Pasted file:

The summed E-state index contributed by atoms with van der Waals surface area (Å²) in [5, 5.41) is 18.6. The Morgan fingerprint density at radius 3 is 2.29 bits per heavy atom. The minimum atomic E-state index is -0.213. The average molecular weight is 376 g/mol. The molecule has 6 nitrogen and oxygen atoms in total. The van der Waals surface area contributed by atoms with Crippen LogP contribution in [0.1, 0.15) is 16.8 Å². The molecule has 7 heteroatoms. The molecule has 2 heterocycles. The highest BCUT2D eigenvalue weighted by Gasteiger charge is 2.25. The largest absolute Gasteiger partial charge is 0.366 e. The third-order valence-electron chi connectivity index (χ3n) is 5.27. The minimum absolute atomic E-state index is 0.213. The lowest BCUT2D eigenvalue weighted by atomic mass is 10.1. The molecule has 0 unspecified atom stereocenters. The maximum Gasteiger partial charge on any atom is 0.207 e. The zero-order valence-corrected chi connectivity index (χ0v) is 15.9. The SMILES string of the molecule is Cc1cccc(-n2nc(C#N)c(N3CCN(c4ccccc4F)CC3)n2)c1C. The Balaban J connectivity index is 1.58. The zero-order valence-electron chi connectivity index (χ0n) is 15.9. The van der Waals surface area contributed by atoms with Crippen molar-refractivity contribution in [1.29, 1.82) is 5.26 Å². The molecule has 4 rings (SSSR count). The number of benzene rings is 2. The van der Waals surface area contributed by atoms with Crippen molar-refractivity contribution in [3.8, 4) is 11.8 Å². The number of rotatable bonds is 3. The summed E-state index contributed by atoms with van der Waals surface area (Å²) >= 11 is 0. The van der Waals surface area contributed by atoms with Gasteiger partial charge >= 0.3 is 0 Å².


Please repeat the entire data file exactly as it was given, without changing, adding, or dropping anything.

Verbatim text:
The summed E-state index contributed by atoms with van der Waals surface area (Å²) in [5, 5.41) is 18.6. The Morgan fingerprint density at radius 3 is 2.29 bits per heavy atom. The minimum atomic E-state index is -0.213. The average molecular weight is 376 g/mol. The molecule has 6 nitrogen and oxygen atoms in total. The van der Waals surface area contributed by atoms with Crippen LogP contribution in [0.1, 0.15) is 16.8 Å². The molecule has 7 heteroatoms. The molecule has 2 heterocycles. The highest BCUT2D eigenvalue weighted by Gasteiger charge is 2.25. The largest absolute Gasteiger partial charge is 0.366 e. The third-order valence-electron chi connectivity index (χ3n) is 5.27. The minimum absolute atomic E-state index is 0.213. The lowest BCUT2D eigenvalue weighted by atomic mass is 10.1. The molecule has 0 unspecified atom stereocenters. The maximum Gasteiger partial charge on any atom is 0.207 e. The zero-order valence-corrected chi connectivity index (χ0v) is 15.9. The SMILES string of the molecule is Cc1cccc(-n2nc(C#N)c(N3CCN(c4ccccc4F)CC3)n2)c1C. The Balaban J connectivity index is 1.58. The zero-order valence-electron chi connectivity index (χ0n) is 15.9. The van der Waals surface area contributed by atoms with Crippen molar-refractivity contribution in [1.29, 1.82) is 5.26 Å². The molecule has 4 rings (SSSR count). The number of benzene rings is 2. The van der Waals surface area contributed by atoms with Crippen molar-refractivity contribution in [3.8, 4) is 11.8 Å². The number of rotatable bonds is 3. The summed E-state index contributed by atoms with van der Waals surface area (Å²) >= 11 is 0. The van der Waals surface area contributed by atoms with Gasteiger partial charge >= 0.3 is 0 Å².